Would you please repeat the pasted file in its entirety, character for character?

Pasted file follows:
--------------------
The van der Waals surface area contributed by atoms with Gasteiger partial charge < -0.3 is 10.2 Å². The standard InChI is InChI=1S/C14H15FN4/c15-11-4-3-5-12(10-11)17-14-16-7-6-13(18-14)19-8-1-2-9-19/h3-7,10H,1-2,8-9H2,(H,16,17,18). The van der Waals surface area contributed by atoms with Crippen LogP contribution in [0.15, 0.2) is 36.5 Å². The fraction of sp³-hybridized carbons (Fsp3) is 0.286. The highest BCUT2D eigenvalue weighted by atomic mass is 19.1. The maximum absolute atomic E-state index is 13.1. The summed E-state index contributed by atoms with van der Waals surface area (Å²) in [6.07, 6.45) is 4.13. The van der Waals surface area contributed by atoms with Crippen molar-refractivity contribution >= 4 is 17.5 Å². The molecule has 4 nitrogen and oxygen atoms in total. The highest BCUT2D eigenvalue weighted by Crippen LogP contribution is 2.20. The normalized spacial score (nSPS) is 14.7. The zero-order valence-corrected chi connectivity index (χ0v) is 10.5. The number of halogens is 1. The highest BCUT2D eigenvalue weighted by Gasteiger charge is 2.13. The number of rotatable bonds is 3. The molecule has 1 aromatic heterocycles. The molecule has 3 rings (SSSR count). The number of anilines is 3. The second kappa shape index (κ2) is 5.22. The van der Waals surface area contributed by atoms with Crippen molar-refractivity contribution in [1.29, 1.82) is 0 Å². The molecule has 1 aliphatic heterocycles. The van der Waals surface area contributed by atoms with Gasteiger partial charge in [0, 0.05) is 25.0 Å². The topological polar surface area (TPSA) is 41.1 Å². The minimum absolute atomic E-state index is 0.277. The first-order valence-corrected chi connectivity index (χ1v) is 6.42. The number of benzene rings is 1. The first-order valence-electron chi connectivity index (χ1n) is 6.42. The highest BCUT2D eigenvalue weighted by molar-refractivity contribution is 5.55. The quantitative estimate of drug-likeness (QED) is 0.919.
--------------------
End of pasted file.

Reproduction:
The van der Waals surface area contributed by atoms with Gasteiger partial charge < -0.3 is 10.2 Å². The standard InChI is InChI=1S/C14H15FN4/c15-11-4-3-5-12(10-11)17-14-16-7-6-13(18-14)19-8-1-2-9-19/h3-7,10H,1-2,8-9H2,(H,16,17,18). The van der Waals surface area contributed by atoms with Crippen LogP contribution in [0.15, 0.2) is 36.5 Å². The fraction of sp³-hybridized carbons (Fsp3) is 0.286. The highest BCUT2D eigenvalue weighted by atomic mass is 19.1. The maximum absolute atomic E-state index is 13.1. The summed E-state index contributed by atoms with van der Waals surface area (Å²) in [6.07, 6.45) is 4.13. The van der Waals surface area contributed by atoms with Crippen molar-refractivity contribution >= 4 is 17.5 Å². The molecule has 4 nitrogen and oxygen atoms in total. The highest BCUT2D eigenvalue weighted by Crippen LogP contribution is 2.20. The normalized spacial score (nSPS) is 14.7. The zero-order valence-corrected chi connectivity index (χ0v) is 10.5. The number of halogens is 1. The highest BCUT2D eigenvalue weighted by Gasteiger charge is 2.13. The number of rotatable bonds is 3. The molecule has 1 aromatic heterocycles. The molecule has 3 rings (SSSR count). The number of anilines is 3. The second kappa shape index (κ2) is 5.22. The van der Waals surface area contributed by atoms with Crippen molar-refractivity contribution in [1.29, 1.82) is 0 Å². The molecule has 1 aliphatic heterocycles. The van der Waals surface area contributed by atoms with Gasteiger partial charge in [0, 0.05) is 25.0 Å². The topological polar surface area (TPSA) is 41.1 Å². The minimum absolute atomic E-state index is 0.277. The first-order valence-corrected chi connectivity index (χ1v) is 6.42. The number of benzene rings is 1. The first-order valence-electron chi connectivity index (χ1n) is 6.42. The highest BCUT2D eigenvalue weighted by molar-refractivity contribution is 5.55. The quantitative estimate of drug-likeness (QED) is 0.919.